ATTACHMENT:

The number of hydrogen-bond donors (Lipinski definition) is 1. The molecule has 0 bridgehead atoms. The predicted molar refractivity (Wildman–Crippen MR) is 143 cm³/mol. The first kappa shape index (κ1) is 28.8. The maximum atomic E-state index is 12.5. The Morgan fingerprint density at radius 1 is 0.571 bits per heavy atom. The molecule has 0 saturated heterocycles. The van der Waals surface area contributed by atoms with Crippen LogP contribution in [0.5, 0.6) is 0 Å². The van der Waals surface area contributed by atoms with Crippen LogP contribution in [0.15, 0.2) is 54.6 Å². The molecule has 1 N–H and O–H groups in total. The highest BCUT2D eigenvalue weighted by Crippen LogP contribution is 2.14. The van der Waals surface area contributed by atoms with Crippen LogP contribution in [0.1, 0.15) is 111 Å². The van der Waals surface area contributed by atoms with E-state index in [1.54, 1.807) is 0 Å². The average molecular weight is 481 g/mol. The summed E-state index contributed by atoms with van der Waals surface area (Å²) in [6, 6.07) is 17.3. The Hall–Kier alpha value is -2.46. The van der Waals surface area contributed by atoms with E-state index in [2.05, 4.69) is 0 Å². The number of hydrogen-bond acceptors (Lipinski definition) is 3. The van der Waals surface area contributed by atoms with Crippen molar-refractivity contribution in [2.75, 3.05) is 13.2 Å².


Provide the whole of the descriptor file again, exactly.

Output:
The number of hydrogen-bond donors (Lipinski definition) is 1. The molecule has 0 bridgehead atoms. The predicted molar refractivity (Wildman–Crippen MR) is 143 cm³/mol. The first kappa shape index (κ1) is 28.8. The maximum atomic E-state index is 12.5. The Morgan fingerprint density at radius 1 is 0.571 bits per heavy atom. The molecule has 0 saturated heterocycles. The van der Waals surface area contributed by atoms with Crippen LogP contribution in [0.5, 0.6) is 0 Å². The van der Waals surface area contributed by atoms with Crippen LogP contribution in [0.15, 0.2) is 54.6 Å². The molecule has 1 N–H and O–H groups in total. The highest BCUT2D eigenvalue weighted by Crippen LogP contribution is 2.14. The van der Waals surface area contributed by atoms with Crippen LogP contribution in [0.1, 0.15) is 111 Å². The van der Waals surface area contributed by atoms with E-state index in [1.54, 1.807) is 0 Å². The average molecular weight is 481 g/mol. The summed E-state index contributed by atoms with van der Waals surface area (Å²) in [6, 6.07) is 17.3. The Hall–Kier alpha value is -2.46. The van der Waals surface area contributed by atoms with E-state index in [2.05, 4.69) is 0 Å². The number of hydrogen-bond acceptors (Lipinski definition) is 3. The van der Waals surface area contributed by atoms with Crippen molar-refractivity contribution in [2.75, 3.05) is 13.2 Å².